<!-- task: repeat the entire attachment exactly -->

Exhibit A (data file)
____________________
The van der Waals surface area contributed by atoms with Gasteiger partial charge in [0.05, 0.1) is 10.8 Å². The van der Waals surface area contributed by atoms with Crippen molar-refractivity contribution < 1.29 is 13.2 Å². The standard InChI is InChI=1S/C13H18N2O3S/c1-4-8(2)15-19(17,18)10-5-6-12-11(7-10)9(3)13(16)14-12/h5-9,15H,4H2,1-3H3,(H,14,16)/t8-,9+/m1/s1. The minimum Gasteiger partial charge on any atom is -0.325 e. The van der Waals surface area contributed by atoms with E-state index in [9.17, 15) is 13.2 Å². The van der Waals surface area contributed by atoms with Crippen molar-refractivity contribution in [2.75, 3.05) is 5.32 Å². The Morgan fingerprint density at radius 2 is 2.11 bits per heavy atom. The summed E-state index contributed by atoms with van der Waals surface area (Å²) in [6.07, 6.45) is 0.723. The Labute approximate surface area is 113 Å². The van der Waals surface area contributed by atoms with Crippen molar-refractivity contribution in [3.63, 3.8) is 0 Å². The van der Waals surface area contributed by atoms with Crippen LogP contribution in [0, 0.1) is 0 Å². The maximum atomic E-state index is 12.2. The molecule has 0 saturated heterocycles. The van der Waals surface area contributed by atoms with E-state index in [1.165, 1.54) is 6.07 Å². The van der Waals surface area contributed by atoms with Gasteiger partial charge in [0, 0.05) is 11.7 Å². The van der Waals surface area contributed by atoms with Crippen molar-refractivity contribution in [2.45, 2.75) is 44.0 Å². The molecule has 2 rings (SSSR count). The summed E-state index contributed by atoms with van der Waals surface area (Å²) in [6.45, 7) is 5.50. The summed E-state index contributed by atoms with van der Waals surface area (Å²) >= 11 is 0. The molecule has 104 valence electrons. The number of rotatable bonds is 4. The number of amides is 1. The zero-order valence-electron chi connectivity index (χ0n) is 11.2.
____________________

The van der Waals surface area contributed by atoms with Gasteiger partial charge in [0.05, 0.1) is 10.8 Å². The van der Waals surface area contributed by atoms with Crippen molar-refractivity contribution < 1.29 is 13.2 Å². The standard InChI is InChI=1S/C13H18N2O3S/c1-4-8(2)15-19(17,18)10-5-6-12-11(7-10)9(3)13(16)14-12/h5-9,15H,4H2,1-3H3,(H,14,16)/t8-,9+/m1/s1. The minimum Gasteiger partial charge on any atom is -0.325 e. The van der Waals surface area contributed by atoms with E-state index in [9.17, 15) is 13.2 Å². The van der Waals surface area contributed by atoms with Crippen molar-refractivity contribution in [2.75, 3.05) is 5.32 Å². The Morgan fingerprint density at radius 2 is 2.11 bits per heavy atom. The summed E-state index contributed by atoms with van der Waals surface area (Å²) in [6.07, 6.45) is 0.723. The Labute approximate surface area is 113 Å². The van der Waals surface area contributed by atoms with Crippen molar-refractivity contribution in [3.63, 3.8) is 0 Å². The van der Waals surface area contributed by atoms with Crippen LogP contribution in [0, 0.1) is 0 Å². The maximum atomic E-state index is 12.2. The molecule has 0 saturated heterocycles. The van der Waals surface area contributed by atoms with E-state index in [1.165, 1.54) is 6.07 Å². The van der Waals surface area contributed by atoms with Gasteiger partial charge in [0, 0.05) is 11.7 Å². The van der Waals surface area contributed by atoms with Crippen molar-refractivity contribution in [2.45, 2.75) is 44.0 Å². The molecule has 2 rings (SSSR count). The summed E-state index contributed by atoms with van der Waals surface area (Å²) in [6.45, 7) is 5.50. The summed E-state index contributed by atoms with van der Waals surface area (Å²) >= 11 is 0. The molecule has 104 valence electrons. The number of rotatable bonds is 4. The number of amides is 1. The zero-order valence-electron chi connectivity index (χ0n) is 11.2.